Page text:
STATE OF ILLINOIS NINETY-EIGHTH GENERAL ASSEMBLY
HOUSE ROLL CALL
SENATE BILL 1 (House Version)
PEN CD-REFORM STATE SYSTEMS
Some of the components of this bill:
- Increase the retirement age for employees younger than 46. Employees from 40 to 45 would see a one-year increase; employees 35 to 39 would see a three-year increase, and employees 34 and younger would see a five-year increase;
- Require employees to contribute 2 percent more of their salaries. The increased contribution would be phased in over two years;
- Cap pensionable salary at $109,000, the limit that is currently used for Tier-Two employees. The cap would increase at the rate of one half of the Consumer Price Index that is set for urban consumers;
- Base the amount of pension benefits that would be eligible for cost-of-living adjustments (COLAs) on the amount of time employees worked. For each year of employment, $1,000 (or $800 for employees who receive Social Security benefits) of pension income would be eligible for a COLA. For example, if an employee worked for 30 years, then $30,000 of his or her retirement benefit would see an annual COLA. Before employees reached their cap, they would receive a compounding COLA. After they reached the cap, they would get a flat annual increase. A delay in first or next year COLA increases to age 67 or the fifth anniversary of retirement…
“…Not everyone in the chamber was sold on the strength of that pension-funding safeguard, noting that future Legislatures could weaken or suspend it. ‘We do not have a real guarantee,’ said Rep. Michael Fortner (R-West Chicago), who voted against Madigan's legislation. ‘The fact we can change it through our budget implementation process gives me concern a future Legislature will do very much the same things we've seen happen all too many times during the past decades under a variety of different administrations.’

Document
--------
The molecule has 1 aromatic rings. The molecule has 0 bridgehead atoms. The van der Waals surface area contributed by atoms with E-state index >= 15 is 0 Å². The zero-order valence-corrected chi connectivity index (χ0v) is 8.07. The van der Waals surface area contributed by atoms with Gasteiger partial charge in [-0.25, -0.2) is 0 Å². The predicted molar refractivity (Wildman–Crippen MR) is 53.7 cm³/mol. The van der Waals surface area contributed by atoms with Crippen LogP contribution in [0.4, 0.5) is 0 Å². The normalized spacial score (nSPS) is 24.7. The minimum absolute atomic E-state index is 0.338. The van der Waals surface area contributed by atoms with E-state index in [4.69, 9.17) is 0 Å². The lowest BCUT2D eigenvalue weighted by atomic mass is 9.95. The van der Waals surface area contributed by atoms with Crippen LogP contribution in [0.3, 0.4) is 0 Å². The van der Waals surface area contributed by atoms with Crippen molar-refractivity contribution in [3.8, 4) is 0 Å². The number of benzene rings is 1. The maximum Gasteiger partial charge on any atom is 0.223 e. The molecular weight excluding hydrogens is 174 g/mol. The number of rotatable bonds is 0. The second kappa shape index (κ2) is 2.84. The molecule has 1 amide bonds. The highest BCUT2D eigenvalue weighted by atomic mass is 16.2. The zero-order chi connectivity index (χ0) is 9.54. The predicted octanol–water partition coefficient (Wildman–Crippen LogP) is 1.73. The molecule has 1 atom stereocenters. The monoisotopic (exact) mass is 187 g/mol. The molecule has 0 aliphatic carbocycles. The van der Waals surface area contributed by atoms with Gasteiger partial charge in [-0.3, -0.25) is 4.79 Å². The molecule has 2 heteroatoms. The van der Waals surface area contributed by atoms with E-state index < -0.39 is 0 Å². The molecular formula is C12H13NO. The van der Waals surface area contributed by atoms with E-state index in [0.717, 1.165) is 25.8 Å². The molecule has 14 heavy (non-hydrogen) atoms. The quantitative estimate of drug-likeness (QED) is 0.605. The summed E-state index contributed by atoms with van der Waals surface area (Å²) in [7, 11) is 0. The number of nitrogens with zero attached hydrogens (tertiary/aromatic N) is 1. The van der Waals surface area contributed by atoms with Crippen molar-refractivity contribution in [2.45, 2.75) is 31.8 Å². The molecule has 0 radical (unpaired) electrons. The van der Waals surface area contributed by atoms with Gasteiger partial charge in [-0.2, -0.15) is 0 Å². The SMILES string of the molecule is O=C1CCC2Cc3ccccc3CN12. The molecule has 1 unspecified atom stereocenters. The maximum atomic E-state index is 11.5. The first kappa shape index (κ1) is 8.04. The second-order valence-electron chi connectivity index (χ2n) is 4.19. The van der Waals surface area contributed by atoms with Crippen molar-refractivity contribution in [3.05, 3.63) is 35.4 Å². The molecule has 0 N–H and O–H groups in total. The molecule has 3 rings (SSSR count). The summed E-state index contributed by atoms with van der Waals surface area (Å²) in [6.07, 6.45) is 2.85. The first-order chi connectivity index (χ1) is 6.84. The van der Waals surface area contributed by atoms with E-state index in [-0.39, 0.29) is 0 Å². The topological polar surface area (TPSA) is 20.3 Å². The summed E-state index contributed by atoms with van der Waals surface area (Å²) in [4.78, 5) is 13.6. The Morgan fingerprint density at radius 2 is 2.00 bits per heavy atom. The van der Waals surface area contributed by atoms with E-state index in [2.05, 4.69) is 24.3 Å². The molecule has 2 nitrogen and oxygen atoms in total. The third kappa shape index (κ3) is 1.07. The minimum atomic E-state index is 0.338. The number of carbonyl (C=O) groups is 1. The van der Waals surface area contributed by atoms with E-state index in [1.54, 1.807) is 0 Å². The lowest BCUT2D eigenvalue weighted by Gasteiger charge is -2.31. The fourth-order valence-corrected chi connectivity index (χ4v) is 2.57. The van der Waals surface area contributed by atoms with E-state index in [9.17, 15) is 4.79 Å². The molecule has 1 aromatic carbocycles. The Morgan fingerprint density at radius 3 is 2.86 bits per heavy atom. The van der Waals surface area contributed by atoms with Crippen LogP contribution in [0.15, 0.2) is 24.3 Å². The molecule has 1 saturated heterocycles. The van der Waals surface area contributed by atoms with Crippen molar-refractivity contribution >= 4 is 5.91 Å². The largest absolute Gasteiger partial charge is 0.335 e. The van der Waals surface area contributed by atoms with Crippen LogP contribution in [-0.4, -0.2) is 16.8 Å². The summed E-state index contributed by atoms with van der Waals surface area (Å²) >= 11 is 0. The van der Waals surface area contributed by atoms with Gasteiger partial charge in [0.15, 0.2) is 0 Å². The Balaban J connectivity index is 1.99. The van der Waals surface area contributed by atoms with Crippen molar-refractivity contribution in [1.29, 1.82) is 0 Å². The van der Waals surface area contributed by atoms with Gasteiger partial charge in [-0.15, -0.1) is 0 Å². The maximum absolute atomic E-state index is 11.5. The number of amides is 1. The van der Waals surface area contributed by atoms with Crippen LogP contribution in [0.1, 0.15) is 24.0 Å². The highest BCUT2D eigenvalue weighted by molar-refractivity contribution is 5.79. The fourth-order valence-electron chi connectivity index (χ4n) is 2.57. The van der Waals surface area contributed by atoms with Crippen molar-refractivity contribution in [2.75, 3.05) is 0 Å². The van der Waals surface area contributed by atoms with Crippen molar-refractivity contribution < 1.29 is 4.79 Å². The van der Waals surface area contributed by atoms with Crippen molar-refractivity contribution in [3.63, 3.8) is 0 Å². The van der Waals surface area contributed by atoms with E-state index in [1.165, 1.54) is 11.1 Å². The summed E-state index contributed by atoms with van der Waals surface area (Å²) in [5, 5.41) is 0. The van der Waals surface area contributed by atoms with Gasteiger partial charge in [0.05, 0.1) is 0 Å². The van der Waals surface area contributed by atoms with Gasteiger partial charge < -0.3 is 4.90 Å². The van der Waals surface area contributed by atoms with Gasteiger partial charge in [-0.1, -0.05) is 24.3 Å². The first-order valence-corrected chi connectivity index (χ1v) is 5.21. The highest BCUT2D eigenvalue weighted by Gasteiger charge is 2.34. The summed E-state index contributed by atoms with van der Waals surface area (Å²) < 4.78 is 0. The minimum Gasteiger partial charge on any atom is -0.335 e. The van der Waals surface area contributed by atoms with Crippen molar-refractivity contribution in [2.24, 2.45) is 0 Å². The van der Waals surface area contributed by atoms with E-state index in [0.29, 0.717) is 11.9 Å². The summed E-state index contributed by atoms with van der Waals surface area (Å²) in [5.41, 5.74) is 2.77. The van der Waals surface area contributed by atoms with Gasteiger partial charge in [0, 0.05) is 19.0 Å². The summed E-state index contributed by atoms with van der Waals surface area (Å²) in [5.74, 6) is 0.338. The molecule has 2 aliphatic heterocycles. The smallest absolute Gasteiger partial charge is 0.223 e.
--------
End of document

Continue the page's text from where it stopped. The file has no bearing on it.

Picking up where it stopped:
“Madigan's plan did not include the pension system that covers the state's judges, including those who sit on the Illinois Supreme Court, which figures to be the ultimate arbiter of any pension plan that gets through the Legislature and signed by Quinn. Judges have the highest average annual annuity of anyone covered by a state pension: $117,564.
“The speaker, who Wednesday predicted Supreme Court sign-off on his plan, justified his move to exempt judges from the pension pain during floor debate Thursday. ‘Judges were excluded as a practical decision,’ Madigan explained. ‘We anticipate this matter will be before the Illinois court system and Illinois Supreme Court, and the absence of the judicial pension system in the bill will relieve them of the burden of dealing with a conflict of interest.’
"The coalition of public-sector labor unions fighting Madigan's pension package lashed out at the House action. ‘Senate Bill 1 is unfair to the active and retired teachers, nurses, police, and other employees who paid out of every paycheck to fund their pensions, even as the state shorted its share. On top of that, it is blatantly unconstitutional and thus saves nothing,’ said a statement from the We Are One Illinois coalition. ‘It simply exacerbates Illinois' fiscal problems.’
“The group is trying to craft an alternative to the Madigan plan with Cullerton, though neither the unions nor Cullerton offered details of what their proposal was. It described a Thursday meeting with Cullerton as "productive…” (from the Chicago Sun-Times).
For legal and moral rebuttals to Madigan's SB 1, click on the "pension analyses" tab under the blog's masthead.